While world audiences were transfixed by the theatrical opening of the Olympic Games in London Friday night, July 27, the ever-manipulative Hassan Nasrallah released a video clip recording his Hizballah militia’s raid in the summer of 2006 which ended in the deaths of eight IDF soldiers and the kidnapping of Ehud Goldwasser and Eldad Regev. Hot military pursuit for their rescue mired Israel in the ill-prepared, misconceived Second Lebanon War.
Six years later, Nasrallah is jogging reluctant Israeli memories with a reminder of the ease with which his raiders carried out their unprovoked incursion of northern Israel and the destructive impact he produced on its society and armed forces by starting a conflict which he also claims to have won. He is saying that his organization still holds all the cards of its “holy war to liberate all of Palestine.” Those cards, he is preparing to slap down at any time now, fully backed by Iran and Syria, and he promises the IDF will fare no better this time than it did in 2006.
The Hizballah leader’s strongest card – then and now – is his ability to keep Israel’s policy-makers in a state of uncertainty or, to put it another way, his successful blocking tactics against Israeli intelligence.
The video shows Hizballah commandos cutting through the Israel fence on July 12, 2006, surging into Israel and jumping an IDF Hummer jeep patrolling the Lebanese border near Zarit after an artillery shelling. They are seen pulling open the car doors. But then, moments before the attackers dragged Goldwasser and Eldad Regev out of the jeep, the tape is cut.
The enigma of whether they were snatched alive or dead remains. Their deaths were only revealed when they were handed back in coffins at the end of agonizing bargaining through international mediators in the hope they were still alive.
Until then, this uncertainty held Israel in a corrosive grip, causing its leaders to lurch from one tactical blunder to another and allowing Hizballah to stage more rocket attacks on northern Israeli towns and villages without an IDF response.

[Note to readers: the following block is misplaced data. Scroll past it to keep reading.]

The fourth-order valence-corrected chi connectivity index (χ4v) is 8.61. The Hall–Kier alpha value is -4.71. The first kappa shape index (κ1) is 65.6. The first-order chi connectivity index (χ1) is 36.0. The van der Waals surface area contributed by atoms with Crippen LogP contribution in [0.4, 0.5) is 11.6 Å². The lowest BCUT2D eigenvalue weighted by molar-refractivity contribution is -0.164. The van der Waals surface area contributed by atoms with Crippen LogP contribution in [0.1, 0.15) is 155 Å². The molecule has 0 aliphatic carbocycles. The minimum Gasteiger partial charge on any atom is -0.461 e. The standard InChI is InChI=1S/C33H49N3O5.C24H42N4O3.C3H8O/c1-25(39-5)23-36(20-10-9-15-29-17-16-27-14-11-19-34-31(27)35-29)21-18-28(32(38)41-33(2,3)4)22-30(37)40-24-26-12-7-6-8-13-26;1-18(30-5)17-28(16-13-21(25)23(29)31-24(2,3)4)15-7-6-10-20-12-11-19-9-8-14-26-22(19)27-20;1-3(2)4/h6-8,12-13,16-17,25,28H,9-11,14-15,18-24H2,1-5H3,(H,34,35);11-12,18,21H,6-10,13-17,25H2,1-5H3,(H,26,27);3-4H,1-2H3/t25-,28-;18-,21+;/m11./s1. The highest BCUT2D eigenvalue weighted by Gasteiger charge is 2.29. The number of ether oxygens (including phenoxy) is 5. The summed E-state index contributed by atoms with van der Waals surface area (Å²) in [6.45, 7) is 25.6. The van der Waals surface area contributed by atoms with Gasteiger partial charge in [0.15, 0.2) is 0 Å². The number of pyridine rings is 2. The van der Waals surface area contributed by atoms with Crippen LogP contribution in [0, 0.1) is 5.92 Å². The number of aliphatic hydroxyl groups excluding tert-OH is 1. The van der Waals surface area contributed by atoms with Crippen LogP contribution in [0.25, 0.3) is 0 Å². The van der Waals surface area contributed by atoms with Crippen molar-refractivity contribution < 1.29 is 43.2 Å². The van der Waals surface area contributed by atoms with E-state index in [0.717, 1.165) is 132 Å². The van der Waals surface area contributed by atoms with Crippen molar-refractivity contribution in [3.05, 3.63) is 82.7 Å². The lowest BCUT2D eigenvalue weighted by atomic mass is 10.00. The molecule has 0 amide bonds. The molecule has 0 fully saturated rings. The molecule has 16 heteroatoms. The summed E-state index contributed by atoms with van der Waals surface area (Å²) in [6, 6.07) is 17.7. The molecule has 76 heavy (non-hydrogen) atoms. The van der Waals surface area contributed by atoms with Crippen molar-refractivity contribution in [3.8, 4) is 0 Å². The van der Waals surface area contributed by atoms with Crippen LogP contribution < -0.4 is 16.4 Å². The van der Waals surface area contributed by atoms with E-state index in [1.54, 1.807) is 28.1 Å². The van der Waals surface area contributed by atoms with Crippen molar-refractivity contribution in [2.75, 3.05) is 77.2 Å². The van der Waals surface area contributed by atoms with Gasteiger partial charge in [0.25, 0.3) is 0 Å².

The Hizballah tape had another message, say debkafile’s counter-terror sources: Just as Israeli intelligence was baffled by the 2006 incursion, so too it failed to anticipate the bus bombing of July 18, 2012 in Burgas, Bulgaria, which killed 6 Israeli holidaymakers and the Bulgarian driver.
Therefore, Israel cannot hope to forestall the promised terrorist offensive still in store.
The clip was released by a new HIzballah TV channel established in Beirut by Lebanese sympathizers who quit Al-Jazeera.
As a crafty propagandist, our sources would not put it past Nasrallah to have released – or even fabricated – the 2006 tape, certainly with Iranian and Syria approval, to drive home the lack of progress made by American, Israeli and Bulgarian clandestine and anti-terror services in cracking the Burgos mystery.
Hundreds of their agents fanned out across Europe and in Turkey have failed to turn up leads to the identities of the bomber, his accomplices and the hand behind them.
Probing for gaps in Israel’s military and security defenses is a classical Hizballah method of aggression which has been fine-tuned over the years by Iranian instructors for terrorist and military operations alike.
Two years ago, US and Israeli intelligence discovered evidence that HIzballah was planning to use its next war offensive against Israel to seize and occupy territory before Israeli forces had time to take the battle into Lebanon behind its own lines.
The videotape demonstrates Hizballah’s stealth tactics for an undetected incursion.
Our military sources disclose that two years ago, the Lebanese organization’s war planners established five special forces brigades the size of expanded battalions for the specific missions of capturing parts of Galilee and raising a mutiny against the Israeli government among Arab citizens.
Hizballah has designed strategic maps dividing Galilee into patches, each of which is to be conquered by one of those brigades. Their training has been adjusted to the topography and demography of each of the areas they are intended to occupy and administer.